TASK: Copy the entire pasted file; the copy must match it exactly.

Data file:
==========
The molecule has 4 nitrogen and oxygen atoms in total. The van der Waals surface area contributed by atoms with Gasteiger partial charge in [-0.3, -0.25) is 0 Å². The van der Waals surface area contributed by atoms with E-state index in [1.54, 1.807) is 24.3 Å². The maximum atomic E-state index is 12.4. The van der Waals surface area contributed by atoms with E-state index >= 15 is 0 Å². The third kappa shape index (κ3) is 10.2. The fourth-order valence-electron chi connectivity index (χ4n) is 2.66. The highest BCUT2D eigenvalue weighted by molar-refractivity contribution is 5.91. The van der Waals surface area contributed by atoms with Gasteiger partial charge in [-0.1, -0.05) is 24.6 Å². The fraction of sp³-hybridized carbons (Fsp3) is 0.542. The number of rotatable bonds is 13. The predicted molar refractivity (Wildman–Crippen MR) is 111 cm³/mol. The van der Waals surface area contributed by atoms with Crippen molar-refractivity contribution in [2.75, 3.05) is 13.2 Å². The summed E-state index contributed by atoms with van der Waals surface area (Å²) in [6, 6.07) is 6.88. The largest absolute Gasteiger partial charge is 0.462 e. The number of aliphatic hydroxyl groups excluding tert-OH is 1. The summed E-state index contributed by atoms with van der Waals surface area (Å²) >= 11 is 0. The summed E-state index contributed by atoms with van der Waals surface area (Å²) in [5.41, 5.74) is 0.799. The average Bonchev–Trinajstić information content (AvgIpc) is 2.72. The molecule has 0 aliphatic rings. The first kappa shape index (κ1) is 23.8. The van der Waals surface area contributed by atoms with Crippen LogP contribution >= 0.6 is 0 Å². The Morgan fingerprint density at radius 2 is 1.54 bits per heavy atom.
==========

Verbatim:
The molecule has 4 nitrogen and oxygen atoms in total. The van der Waals surface area contributed by atoms with Gasteiger partial charge in [-0.3, -0.25) is 0 Å². The van der Waals surface area contributed by atoms with E-state index in [1.54, 1.807) is 24.3 Å². The maximum atomic E-state index is 12.4. The van der Waals surface area contributed by atoms with E-state index >= 15 is 0 Å². The third kappa shape index (κ3) is 10.2. The fourth-order valence-electron chi connectivity index (χ4n) is 2.66. The highest BCUT2D eigenvalue weighted by molar-refractivity contribution is 5.91. The van der Waals surface area contributed by atoms with Gasteiger partial charge in [-0.1, -0.05) is 24.6 Å². The fraction of sp³-hybridized carbons (Fsp3) is 0.542. The number of rotatable bonds is 13. The predicted molar refractivity (Wildman–Crippen MR) is 111 cm³/mol. The van der Waals surface area contributed by atoms with Crippen molar-refractivity contribution in [2.75, 3.05) is 13.2 Å². The summed E-state index contributed by atoms with van der Waals surface area (Å²) in [6, 6.07) is 6.88. The largest absolute Gasteiger partial charge is 0.462 e. The number of aliphatic hydroxyl groups excluding tert-OH is 1. The summed E-state index contributed by atoms with van der Waals surface area (Å²) >= 11 is 0. The summed E-state index contributed by atoms with van der Waals surface area (Å²) in [5.41, 5.74) is 0.799. The average Bonchev–Trinajstić information content (AvgIpc) is 2.72. The molecule has 0 aliphatic rings. The first kappa shape index (κ1) is 23.8. The van der Waals surface area contributed by atoms with Crippen LogP contribution >= 0.6 is 0 Å². The Morgan fingerprint density at radius 2 is 1.54 bits per heavy atom.